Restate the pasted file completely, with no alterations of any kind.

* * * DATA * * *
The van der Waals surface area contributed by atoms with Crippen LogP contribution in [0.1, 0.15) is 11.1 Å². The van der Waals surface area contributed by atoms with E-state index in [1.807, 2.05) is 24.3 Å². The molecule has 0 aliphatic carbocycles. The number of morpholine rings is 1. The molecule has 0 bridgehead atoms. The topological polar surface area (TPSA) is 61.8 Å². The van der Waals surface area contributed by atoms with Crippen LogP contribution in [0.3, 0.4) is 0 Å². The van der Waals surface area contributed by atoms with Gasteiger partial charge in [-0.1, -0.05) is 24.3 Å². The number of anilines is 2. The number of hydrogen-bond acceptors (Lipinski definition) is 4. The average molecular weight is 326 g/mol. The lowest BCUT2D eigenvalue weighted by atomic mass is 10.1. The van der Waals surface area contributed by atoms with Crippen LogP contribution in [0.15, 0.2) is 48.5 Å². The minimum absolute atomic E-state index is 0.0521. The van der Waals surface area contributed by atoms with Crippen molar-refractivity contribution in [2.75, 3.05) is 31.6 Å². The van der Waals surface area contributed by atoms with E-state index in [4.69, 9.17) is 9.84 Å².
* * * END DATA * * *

The van der Waals surface area contributed by atoms with Crippen LogP contribution in [0.1, 0.15) is 11.1 Å². The van der Waals surface area contributed by atoms with E-state index in [1.807, 2.05) is 24.3 Å². The molecule has 0 aliphatic carbocycles. The number of morpholine rings is 1. The molecule has 0 bridgehead atoms. The topological polar surface area (TPSA) is 61.8 Å². The van der Waals surface area contributed by atoms with Crippen LogP contribution in [0.3, 0.4) is 0 Å². The van der Waals surface area contributed by atoms with Gasteiger partial charge in [-0.1, -0.05) is 24.3 Å². The number of anilines is 2. The number of hydrogen-bond acceptors (Lipinski definition) is 4. The average molecular weight is 326 g/mol. The lowest BCUT2D eigenvalue weighted by atomic mass is 10.1. The van der Waals surface area contributed by atoms with Crippen LogP contribution in [0.15, 0.2) is 48.5 Å². The minimum absolute atomic E-state index is 0.0521. The van der Waals surface area contributed by atoms with Crippen molar-refractivity contribution in [2.75, 3.05) is 31.6 Å². The van der Waals surface area contributed by atoms with E-state index in [4.69, 9.17) is 9.84 Å².